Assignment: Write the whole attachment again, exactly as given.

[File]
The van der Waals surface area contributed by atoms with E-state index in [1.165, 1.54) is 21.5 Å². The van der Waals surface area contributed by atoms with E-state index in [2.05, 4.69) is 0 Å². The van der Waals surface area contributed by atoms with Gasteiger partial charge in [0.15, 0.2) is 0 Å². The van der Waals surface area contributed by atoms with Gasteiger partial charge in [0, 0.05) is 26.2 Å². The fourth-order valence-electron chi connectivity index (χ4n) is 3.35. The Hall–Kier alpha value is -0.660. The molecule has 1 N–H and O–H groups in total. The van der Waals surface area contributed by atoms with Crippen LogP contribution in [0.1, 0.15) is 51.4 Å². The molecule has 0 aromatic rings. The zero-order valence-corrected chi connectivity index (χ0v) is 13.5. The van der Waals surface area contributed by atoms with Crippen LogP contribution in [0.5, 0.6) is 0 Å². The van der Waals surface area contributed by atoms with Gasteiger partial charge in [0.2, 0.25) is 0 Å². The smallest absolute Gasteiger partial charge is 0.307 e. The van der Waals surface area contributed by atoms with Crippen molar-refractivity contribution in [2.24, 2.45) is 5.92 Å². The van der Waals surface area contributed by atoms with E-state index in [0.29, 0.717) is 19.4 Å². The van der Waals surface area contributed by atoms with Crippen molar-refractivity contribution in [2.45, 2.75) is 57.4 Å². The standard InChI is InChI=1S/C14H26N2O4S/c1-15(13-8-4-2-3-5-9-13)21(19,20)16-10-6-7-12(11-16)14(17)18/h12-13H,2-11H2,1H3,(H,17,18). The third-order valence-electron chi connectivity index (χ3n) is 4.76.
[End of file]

The van der Waals surface area contributed by atoms with E-state index in [1.165, 1.54) is 21.5 Å². The van der Waals surface area contributed by atoms with E-state index in [2.05, 4.69) is 0 Å². The van der Waals surface area contributed by atoms with Gasteiger partial charge in [0.15, 0.2) is 0 Å². The van der Waals surface area contributed by atoms with Gasteiger partial charge in [0, 0.05) is 26.2 Å². The fourth-order valence-electron chi connectivity index (χ4n) is 3.35. The Hall–Kier alpha value is -0.660. The molecule has 1 N–H and O–H groups in total. The van der Waals surface area contributed by atoms with Crippen LogP contribution in [0.1, 0.15) is 51.4 Å². The molecule has 0 aromatic rings. The zero-order valence-corrected chi connectivity index (χ0v) is 13.5. The van der Waals surface area contributed by atoms with Crippen LogP contribution in [0.5, 0.6) is 0 Å². The van der Waals surface area contributed by atoms with Gasteiger partial charge in [0.2, 0.25) is 0 Å². The smallest absolute Gasteiger partial charge is 0.307 e. The van der Waals surface area contributed by atoms with Crippen molar-refractivity contribution in [2.24, 2.45) is 5.92 Å². The van der Waals surface area contributed by atoms with E-state index in [0.29, 0.717) is 19.4 Å². The van der Waals surface area contributed by atoms with Crippen molar-refractivity contribution in [2.45, 2.75) is 57.4 Å². The standard InChI is InChI=1S/C14H26N2O4S/c1-15(13-8-4-2-3-5-9-13)21(19,20)16-10-6-7-12(11-16)14(17)18/h12-13H,2-11H2,1H3,(H,17,18). The third-order valence-electron chi connectivity index (χ3n) is 4.76.